The claims were made by health and family law expert Prof Jenni Millbank of the University of Technology, Sydney.
Dr McKenna said the provisions of the bill which ensure donor conceived children have access to identifying or non-identifying information about their biological parent, is a positive step.
However, Prof Millbank said this could have the potential to allow donor offspring to track down their biological parents through that person’s ex-partner long after they had separated.
“While I am not opposed to a register of donor names, I feel the net has been cast too wide.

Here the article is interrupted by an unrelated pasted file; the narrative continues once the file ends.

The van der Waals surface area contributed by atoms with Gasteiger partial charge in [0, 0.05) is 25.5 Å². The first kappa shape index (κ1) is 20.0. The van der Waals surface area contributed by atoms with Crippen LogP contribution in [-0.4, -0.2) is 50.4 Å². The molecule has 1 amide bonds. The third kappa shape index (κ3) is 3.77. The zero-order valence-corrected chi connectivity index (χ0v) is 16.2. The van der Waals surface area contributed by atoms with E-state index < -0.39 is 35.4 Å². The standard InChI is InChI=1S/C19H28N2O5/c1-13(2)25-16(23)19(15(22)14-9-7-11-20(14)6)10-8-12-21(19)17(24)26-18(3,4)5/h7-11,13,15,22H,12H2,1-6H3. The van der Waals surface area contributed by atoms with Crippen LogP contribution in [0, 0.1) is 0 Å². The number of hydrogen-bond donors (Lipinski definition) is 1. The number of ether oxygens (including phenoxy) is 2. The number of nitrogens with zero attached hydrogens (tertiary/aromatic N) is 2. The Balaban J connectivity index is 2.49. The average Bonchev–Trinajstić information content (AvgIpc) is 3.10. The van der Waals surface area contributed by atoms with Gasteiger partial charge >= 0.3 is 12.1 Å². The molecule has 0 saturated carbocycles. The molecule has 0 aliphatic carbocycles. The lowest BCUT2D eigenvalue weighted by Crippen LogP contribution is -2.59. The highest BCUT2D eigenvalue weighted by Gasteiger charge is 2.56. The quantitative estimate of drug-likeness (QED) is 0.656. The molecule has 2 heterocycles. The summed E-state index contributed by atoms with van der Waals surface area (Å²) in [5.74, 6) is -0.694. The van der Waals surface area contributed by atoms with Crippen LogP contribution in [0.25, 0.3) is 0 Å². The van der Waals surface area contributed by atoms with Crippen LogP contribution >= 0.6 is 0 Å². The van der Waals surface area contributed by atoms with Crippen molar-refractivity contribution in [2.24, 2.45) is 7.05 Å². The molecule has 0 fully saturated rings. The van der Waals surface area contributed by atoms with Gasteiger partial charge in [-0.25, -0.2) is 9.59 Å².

“It’s absolutely unclear who’s going to keep that information and how much information will be included,” she said.
Prof Millbank also believes, if the legislation is adopted, sperm donations will decrease.
But, Dr McKenna says donor conception, whether it is open or anonymous, is never in a child’s best interests.
“It is not equivalent to the donation of cultural artifacts or heirlooms, but involves the coming to be of new human beings,” she said.
“Even when they grow up in loving families, many donor conceived children still experience a yearning to know and to be cared for within their genetic family.
“Children are a gift not a project,” she said.
A spokesman for the NSW Health Minister, Reba Meagher, said the health department will begin drafting regulations under the new legislation next year.
‘Children are a gift not a project’ (Catholic Weekly 9/12/07)
LINKS (not necessarily endorsed by Church Resources)
Life Office, Archdiocese of Sydney
10 Dec 2007